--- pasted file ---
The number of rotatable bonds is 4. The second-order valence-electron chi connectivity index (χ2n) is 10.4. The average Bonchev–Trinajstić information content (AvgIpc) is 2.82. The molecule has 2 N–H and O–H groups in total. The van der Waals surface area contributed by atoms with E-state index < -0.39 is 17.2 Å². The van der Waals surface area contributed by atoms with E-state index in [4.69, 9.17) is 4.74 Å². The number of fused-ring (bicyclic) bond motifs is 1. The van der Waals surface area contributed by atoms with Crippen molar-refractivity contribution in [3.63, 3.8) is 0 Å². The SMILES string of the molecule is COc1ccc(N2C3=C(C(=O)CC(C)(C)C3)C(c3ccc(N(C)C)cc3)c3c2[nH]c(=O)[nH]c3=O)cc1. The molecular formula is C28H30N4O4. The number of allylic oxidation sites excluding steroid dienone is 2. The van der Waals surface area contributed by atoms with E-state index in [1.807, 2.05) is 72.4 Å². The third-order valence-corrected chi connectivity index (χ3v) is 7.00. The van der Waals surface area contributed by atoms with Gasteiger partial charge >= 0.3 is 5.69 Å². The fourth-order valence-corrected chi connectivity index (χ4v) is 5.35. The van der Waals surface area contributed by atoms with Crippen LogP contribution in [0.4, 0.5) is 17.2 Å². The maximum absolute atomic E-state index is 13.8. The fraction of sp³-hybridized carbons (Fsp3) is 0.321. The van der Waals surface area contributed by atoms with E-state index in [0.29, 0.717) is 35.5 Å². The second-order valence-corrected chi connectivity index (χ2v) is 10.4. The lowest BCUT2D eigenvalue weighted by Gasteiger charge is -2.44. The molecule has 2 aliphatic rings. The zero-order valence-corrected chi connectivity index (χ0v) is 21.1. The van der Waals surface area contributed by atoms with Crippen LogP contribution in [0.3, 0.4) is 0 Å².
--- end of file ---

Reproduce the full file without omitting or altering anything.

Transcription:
The number of rotatable bonds is 4. The second-order valence-electron chi connectivity index (χ2n) is 10.4. The average Bonchev–Trinajstić information content (AvgIpc) is 2.82. The molecule has 2 N–H and O–H groups in total. The van der Waals surface area contributed by atoms with E-state index < -0.39 is 17.2 Å². The van der Waals surface area contributed by atoms with E-state index in [4.69, 9.17) is 4.74 Å². The number of fused-ring (bicyclic) bond motifs is 1. The van der Waals surface area contributed by atoms with Crippen molar-refractivity contribution in [3.63, 3.8) is 0 Å². The SMILES string of the molecule is COc1ccc(N2C3=C(C(=O)CC(C)(C)C3)C(c3ccc(N(C)C)cc3)c3c2[nH]c(=O)[nH]c3=O)cc1. The molecular formula is C28H30N4O4. The number of allylic oxidation sites excluding steroid dienone is 2. The van der Waals surface area contributed by atoms with E-state index in [1.807, 2.05) is 72.4 Å². The third-order valence-corrected chi connectivity index (χ3v) is 7.00. The van der Waals surface area contributed by atoms with Gasteiger partial charge >= 0.3 is 5.69 Å². The fourth-order valence-corrected chi connectivity index (χ4v) is 5.35. The van der Waals surface area contributed by atoms with Crippen LogP contribution in [0.4, 0.5) is 17.2 Å². The maximum absolute atomic E-state index is 13.8. The fraction of sp³-hybridized carbons (Fsp3) is 0.321. The van der Waals surface area contributed by atoms with E-state index in [0.29, 0.717) is 35.5 Å². The second-order valence-corrected chi connectivity index (χ2v) is 10.4. The lowest BCUT2D eigenvalue weighted by Gasteiger charge is -2.44. The molecule has 2 aliphatic rings. The zero-order valence-corrected chi connectivity index (χ0v) is 21.1. The van der Waals surface area contributed by atoms with Crippen LogP contribution in [0.3, 0.4) is 0 Å².